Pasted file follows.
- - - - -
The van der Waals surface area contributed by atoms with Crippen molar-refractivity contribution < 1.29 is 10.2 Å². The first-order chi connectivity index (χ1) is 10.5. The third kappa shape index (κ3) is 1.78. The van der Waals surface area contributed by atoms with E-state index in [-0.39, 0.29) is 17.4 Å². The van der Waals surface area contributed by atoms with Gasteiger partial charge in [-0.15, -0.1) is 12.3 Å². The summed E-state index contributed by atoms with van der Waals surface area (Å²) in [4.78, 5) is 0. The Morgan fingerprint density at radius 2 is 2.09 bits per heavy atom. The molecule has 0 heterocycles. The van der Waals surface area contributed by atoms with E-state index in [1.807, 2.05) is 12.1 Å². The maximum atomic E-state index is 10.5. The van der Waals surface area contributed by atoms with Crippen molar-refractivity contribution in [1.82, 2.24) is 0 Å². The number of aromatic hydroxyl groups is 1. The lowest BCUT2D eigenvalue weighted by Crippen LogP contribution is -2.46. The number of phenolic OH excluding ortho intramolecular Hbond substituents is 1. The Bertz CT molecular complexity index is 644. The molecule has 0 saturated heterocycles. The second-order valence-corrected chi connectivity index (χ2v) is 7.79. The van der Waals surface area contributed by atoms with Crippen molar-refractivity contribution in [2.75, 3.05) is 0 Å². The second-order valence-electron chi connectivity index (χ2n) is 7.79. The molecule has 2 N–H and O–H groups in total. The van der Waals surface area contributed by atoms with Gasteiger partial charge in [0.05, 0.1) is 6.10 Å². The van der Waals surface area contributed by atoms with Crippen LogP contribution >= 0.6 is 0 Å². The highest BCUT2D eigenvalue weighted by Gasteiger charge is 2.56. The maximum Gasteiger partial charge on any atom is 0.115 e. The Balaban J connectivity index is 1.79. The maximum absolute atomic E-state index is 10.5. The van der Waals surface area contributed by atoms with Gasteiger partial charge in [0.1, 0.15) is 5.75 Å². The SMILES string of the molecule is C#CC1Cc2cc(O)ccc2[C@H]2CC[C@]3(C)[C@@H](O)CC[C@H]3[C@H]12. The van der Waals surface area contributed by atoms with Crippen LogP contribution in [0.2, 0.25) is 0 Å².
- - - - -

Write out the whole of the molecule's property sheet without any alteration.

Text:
The van der Waals surface area contributed by atoms with Crippen molar-refractivity contribution < 1.29 is 10.2 Å². The first-order chi connectivity index (χ1) is 10.5. The third kappa shape index (κ3) is 1.78. The van der Waals surface area contributed by atoms with E-state index in [-0.39, 0.29) is 17.4 Å². The van der Waals surface area contributed by atoms with Gasteiger partial charge in [-0.15, -0.1) is 12.3 Å². The summed E-state index contributed by atoms with van der Waals surface area (Å²) in [4.78, 5) is 0. The Morgan fingerprint density at radius 2 is 2.09 bits per heavy atom. The molecule has 0 heterocycles. The van der Waals surface area contributed by atoms with E-state index in [1.807, 2.05) is 12.1 Å². The maximum atomic E-state index is 10.5. The van der Waals surface area contributed by atoms with Crippen molar-refractivity contribution in [1.82, 2.24) is 0 Å². The number of aromatic hydroxyl groups is 1. The lowest BCUT2D eigenvalue weighted by Crippen LogP contribution is -2.46. The number of phenolic OH excluding ortho intramolecular Hbond substituents is 1. The Bertz CT molecular complexity index is 644. The molecule has 0 saturated heterocycles. The second-order valence-corrected chi connectivity index (χ2v) is 7.79. The van der Waals surface area contributed by atoms with Crippen molar-refractivity contribution in [2.75, 3.05) is 0 Å². The second-order valence-electron chi connectivity index (χ2n) is 7.79. The molecule has 2 N–H and O–H groups in total. The van der Waals surface area contributed by atoms with Gasteiger partial charge in [0.05, 0.1) is 6.10 Å². The van der Waals surface area contributed by atoms with Crippen LogP contribution >= 0.6 is 0 Å². The highest BCUT2D eigenvalue weighted by Gasteiger charge is 2.56. The maximum Gasteiger partial charge on any atom is 0.115 e. The Balaban J connectivity index is 1.79. The maximum absolute atomic E-state index is 10.5. The van der Waals surface area contributed by atoms with Gasteiger partial charge in [0.1, 0.15) is 5.75 Å². The SMILES string of the molecule is C#CC1Cc2cc(O)ccc2[C@H]2CC[C@]3(C)[C@@H](O)CC[C@H]3[C@H]12. The van der Waals surface area contributed by atoms with Crippen LogP contribution in [0.2, 0.25) is 0 Å².